By John Krull
INDIANAPOLIS—It took a remarkable set of circumstances to make Joe Manchin the second most powerful person in America.
If former President Donald Trump hadn’t gone into a post-election self-pity party from which he has yet to emerge, Republicans likely would have won the two run-off elections in Georgia.
And Manchin, a Democratic U.S. senator from West Virginia, just would be a member of the minority caucus in what once was the world’s greatest deliberative body.
But Trump did give free rein to his petulance. He cast doubt on the integrity of the election process, sowed dissent among Georgia Republicans and discouraged his supporters from casting their ballots for the GOP candidates.
That allowed Democrats Raphael Warnock and Jon Ossoff to eke out victories and made Sen. Chuck Schumer, D-New York, majority leader.
It also made Manchin king of the legislative process—a figure even more powerful than Schumer or Senate Minority Leader Mitch McConnell, R-Kentucky, or perhaps even House Speaker Nancy Pelosi, D-California.
Manchin’s is the deciding voice in determining if the filibuster will continue to be a fixture in the Senate—and American life. He is the one who says whether and how the infrastructure bill will move forward. On just about every major issue before the legislative branch, Manchin is the starter’s pistol.
Manchin sits at the midpoint of the teeter-totter. If he slides to the left, Democrats can do just about anything they want. If he moves right, Republicans in the Senate can block every initiative of President Joe Biden.
He has not been shy about using his clout. Nor has he been averse to stepping into the spotlight to make appeals for renewed bipartisanship and civility.
This drives progressives crazy. They feel that this is their moment, the historic opportunity to redress ancient wrongs—and maybe even exact a little payback on McConnell, Trump and other Republicans who spent four years running roughshod over the rules.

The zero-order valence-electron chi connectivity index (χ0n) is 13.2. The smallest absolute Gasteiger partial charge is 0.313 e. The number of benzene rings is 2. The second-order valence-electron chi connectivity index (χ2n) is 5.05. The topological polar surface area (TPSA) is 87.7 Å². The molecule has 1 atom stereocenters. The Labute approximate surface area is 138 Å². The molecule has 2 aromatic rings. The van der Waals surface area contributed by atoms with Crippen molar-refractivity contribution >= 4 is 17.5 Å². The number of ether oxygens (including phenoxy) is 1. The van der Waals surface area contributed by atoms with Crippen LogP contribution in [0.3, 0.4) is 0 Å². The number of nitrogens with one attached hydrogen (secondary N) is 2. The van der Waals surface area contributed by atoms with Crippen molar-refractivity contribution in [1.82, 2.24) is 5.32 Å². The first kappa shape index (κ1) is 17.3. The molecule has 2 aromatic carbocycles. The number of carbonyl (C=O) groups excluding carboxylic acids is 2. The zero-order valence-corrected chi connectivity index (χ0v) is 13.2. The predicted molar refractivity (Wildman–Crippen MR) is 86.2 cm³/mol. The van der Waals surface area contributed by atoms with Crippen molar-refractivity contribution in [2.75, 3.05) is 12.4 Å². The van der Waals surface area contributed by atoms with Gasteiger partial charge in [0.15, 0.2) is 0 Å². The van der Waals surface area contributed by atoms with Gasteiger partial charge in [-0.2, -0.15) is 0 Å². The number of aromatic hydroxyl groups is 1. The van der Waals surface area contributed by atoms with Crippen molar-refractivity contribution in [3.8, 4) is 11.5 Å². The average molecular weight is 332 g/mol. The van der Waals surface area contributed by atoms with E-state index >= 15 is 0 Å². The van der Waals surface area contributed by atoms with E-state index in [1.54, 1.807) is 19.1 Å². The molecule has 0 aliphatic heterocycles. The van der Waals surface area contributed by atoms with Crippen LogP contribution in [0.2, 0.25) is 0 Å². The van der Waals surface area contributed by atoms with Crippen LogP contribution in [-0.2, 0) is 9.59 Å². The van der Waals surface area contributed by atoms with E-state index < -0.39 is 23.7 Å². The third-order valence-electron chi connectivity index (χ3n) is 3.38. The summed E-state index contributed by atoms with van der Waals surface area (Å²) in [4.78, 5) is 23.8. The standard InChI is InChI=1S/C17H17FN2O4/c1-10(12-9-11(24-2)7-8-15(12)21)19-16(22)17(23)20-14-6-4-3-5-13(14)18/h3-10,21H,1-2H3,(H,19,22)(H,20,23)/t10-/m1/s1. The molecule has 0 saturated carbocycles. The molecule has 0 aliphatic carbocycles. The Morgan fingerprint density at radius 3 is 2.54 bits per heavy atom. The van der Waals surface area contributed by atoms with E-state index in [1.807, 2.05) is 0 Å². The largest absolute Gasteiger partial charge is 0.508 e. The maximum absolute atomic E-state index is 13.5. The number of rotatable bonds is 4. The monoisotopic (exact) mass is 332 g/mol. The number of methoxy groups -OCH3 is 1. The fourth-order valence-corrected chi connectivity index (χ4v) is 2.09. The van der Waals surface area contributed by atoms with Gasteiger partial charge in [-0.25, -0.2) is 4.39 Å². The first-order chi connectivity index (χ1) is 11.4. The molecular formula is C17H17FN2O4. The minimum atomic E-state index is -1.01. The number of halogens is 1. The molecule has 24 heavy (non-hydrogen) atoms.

Manchin’s insistence on seeking a consensus that seems non-existent frustrates activist Democrats to the point of fury.
But they’re going to have to learn to live with it, for a couple of reasons.
The first is that they have no choice. There is no pressure they can exert on Manchin that is likely to move him. He is a Democrat representing a state that has a Republican governor. West Virginia’s other senator is Republican. If Manchin were to leave office, it’s not inevitable—and maybe not even likely—that another Democrat would replace him.
That would put Democrats in the minority and make McConnell majority leader again.
Smart Democrats realize that negotiating and being patient with Manchin is a better option than beating their heads against the stone wall that would be McConnell enthroned again.
But the second reason to work with Manchin is that he has a point.
The things Manchin says he cares about—the filibuster and other parliamentary rules and practices designed to encourage consensus and reconciliation—came into being for a reason.
That reason was to force America’s leaders to arrive at positions and policies the nation could support not just for a moment, but over the long haul.
Our government—particularly the Senate—isn’t supposed to work the way it has in recent years. It is supposed to be the instrument that allows us to resolve differences, rather than exacerbate them. When power switches from one party to another, that isn’t supposed to be an invitation to lay waste to everything that came earlier.
Our national decision-making process shouldn’t be like a game of ping pong.
Progressives, I know, argue that they’re only adopting the same tactics Trump, McConnell and Republicans used when they were in power. Conservatives contend that McConnell’s predecessor—former Senate Majority Leader Harry Reid, D-Nevada—started tearing pages out of the rule book long before they took over.
“He started it” is an argument that should be an argument that is persuasive only to small children, not mature adults.
It is not a triumph to become the mirror image of that which one opposes.
Joe Manchin is likely to be king of the hill until the next election.
And that may not be such a bad thing.
John Krull is director of Franklin College’s Pulliam School of Journalism and publisher of TheStatehouseFile.com, a news website powered by Franklin College journalism students.
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